Happy Halloween to My Six-Month Old Baby

Oct 30, 2020 by Alice C. Early

The six months since The Moon Always Rising came into the world may have been the weirdest six months of my life. Maybe that’s true for you too.

If you share my feelings of dismay, I hope you don’t believe it’s somehow your fault or failure. I hope you have people with whom you can share your true thoughts and feelings. I hope you’ve been able to find comfort, oases of tranquility, ways to connect, and ways to stay sane.

How are you doing, really? Let me know if you like. Leave a note on my CONTACT page or email me at alice@aliceearly.com. I welcome and respond to every message.

The arrival of Halloween only underscores for me how the pandemic has shaken loose some of my personal demons. Even with plenty of affirmation and good news, I hit a writing and promotion wall during the summer. The cheeriness and humble-bragging so prevalent in Facebook and Twitter posts can stop me in my tracks. When my life is far from perfect, as it has been lately, I find it especially hard to “share.” I go quiet. Though you’ve been very much on my mind, I’ve been unable to blog as often as I promised.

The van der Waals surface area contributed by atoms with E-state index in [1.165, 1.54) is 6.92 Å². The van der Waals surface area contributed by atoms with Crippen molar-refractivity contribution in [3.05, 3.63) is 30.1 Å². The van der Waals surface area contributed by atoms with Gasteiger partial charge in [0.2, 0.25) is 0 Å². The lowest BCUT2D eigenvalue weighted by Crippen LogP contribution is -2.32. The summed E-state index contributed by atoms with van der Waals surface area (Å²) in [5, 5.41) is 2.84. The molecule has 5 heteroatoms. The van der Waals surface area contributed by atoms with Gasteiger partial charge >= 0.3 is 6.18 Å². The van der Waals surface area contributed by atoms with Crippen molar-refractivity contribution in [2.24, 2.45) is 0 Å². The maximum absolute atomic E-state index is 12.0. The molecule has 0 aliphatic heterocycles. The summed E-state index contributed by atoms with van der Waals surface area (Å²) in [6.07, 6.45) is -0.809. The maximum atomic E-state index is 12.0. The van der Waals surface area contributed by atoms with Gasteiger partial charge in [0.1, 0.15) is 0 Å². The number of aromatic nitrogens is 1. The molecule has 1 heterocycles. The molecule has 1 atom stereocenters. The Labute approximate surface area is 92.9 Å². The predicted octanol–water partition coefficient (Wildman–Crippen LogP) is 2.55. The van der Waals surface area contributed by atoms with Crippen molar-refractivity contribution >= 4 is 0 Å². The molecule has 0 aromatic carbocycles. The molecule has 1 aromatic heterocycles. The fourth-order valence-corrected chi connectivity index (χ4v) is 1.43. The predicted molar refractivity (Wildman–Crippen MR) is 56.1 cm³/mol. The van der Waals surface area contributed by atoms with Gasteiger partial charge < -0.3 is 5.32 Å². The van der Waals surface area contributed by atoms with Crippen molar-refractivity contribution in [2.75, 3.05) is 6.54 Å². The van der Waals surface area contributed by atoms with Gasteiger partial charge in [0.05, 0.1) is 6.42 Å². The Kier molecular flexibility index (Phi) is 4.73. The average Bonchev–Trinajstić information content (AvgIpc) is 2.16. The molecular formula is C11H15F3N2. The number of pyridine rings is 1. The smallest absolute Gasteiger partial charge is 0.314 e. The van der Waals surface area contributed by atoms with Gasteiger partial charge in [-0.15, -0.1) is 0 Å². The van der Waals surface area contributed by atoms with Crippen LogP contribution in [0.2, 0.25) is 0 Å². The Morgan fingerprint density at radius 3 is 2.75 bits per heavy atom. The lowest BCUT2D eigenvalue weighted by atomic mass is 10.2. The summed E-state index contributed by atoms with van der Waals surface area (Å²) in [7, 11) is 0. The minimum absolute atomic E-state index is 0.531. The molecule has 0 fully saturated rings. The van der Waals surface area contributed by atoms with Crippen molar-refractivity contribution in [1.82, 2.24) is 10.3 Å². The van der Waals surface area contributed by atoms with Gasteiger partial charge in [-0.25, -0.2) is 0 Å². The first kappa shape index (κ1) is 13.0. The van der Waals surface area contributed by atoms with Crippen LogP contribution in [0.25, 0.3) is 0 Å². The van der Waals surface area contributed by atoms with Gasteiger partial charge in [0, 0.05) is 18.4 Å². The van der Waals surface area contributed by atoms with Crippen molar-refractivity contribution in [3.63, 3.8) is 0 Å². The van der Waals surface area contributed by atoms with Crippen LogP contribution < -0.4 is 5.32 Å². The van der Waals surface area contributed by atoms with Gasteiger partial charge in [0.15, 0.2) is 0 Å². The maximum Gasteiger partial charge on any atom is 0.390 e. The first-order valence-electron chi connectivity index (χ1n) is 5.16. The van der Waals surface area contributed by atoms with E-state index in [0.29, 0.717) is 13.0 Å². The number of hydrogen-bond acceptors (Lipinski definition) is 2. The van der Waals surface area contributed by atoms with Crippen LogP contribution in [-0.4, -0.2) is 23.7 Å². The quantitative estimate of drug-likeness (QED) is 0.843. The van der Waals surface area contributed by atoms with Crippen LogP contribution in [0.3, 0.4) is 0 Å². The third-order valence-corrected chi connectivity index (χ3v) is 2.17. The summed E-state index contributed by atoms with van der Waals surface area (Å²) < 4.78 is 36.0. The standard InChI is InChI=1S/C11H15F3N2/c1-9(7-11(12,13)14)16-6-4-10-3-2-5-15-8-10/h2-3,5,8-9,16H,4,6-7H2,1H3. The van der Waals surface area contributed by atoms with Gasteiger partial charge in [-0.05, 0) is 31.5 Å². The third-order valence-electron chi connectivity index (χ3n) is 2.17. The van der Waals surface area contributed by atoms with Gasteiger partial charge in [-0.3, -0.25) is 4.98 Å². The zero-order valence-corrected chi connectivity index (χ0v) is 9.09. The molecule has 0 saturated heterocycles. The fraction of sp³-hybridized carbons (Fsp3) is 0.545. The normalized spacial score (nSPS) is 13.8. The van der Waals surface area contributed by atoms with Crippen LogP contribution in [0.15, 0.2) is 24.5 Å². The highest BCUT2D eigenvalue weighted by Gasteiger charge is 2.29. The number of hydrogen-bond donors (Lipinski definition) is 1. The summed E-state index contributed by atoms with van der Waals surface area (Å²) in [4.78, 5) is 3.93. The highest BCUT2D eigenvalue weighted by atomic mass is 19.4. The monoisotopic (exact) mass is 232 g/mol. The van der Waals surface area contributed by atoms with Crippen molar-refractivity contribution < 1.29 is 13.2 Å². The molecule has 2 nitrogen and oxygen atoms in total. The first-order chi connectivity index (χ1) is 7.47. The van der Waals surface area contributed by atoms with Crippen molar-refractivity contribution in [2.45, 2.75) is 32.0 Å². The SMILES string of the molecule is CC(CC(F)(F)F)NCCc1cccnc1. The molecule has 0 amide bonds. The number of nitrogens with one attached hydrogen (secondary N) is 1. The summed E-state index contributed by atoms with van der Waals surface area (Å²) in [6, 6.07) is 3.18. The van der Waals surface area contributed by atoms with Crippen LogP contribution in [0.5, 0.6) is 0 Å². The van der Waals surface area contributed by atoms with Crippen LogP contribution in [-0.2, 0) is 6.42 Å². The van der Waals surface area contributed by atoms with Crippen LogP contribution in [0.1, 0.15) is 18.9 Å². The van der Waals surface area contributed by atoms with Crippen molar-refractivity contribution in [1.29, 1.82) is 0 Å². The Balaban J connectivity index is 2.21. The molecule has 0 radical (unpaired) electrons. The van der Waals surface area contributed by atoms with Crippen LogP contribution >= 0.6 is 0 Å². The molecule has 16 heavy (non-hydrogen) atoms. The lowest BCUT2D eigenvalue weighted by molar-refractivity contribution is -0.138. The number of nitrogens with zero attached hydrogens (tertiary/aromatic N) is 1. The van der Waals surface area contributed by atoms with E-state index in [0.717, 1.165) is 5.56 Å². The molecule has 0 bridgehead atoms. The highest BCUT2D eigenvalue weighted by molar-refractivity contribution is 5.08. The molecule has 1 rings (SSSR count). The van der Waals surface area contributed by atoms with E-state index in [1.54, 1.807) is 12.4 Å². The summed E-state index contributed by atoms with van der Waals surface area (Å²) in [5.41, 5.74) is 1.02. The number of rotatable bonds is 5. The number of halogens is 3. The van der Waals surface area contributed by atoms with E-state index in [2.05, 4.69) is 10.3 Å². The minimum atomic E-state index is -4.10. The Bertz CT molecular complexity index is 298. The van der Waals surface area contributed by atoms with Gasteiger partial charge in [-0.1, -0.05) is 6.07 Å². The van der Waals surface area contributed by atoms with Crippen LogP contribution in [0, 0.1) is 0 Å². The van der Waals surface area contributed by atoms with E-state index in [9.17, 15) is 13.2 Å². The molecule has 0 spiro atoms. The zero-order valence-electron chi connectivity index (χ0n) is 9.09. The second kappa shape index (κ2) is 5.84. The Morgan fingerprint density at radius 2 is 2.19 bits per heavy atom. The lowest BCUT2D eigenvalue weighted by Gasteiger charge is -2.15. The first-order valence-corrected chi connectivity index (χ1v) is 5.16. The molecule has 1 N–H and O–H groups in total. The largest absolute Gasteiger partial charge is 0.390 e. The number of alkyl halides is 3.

Yes, we need books, maybe as never before. Yes, MOON can transport readers out of turmoil and into an enveloping alternative. But, I couldn’t make myself post anything that smacked of “buy my book.” On broader topics, I thought nobody needed to hear whatever I (a privileged, white, senior woman) might have to say. Let more relevant voices speak, I thought. 

A cop-out, you say? You may be right. The demon-induced paralysis was real, nonetheless.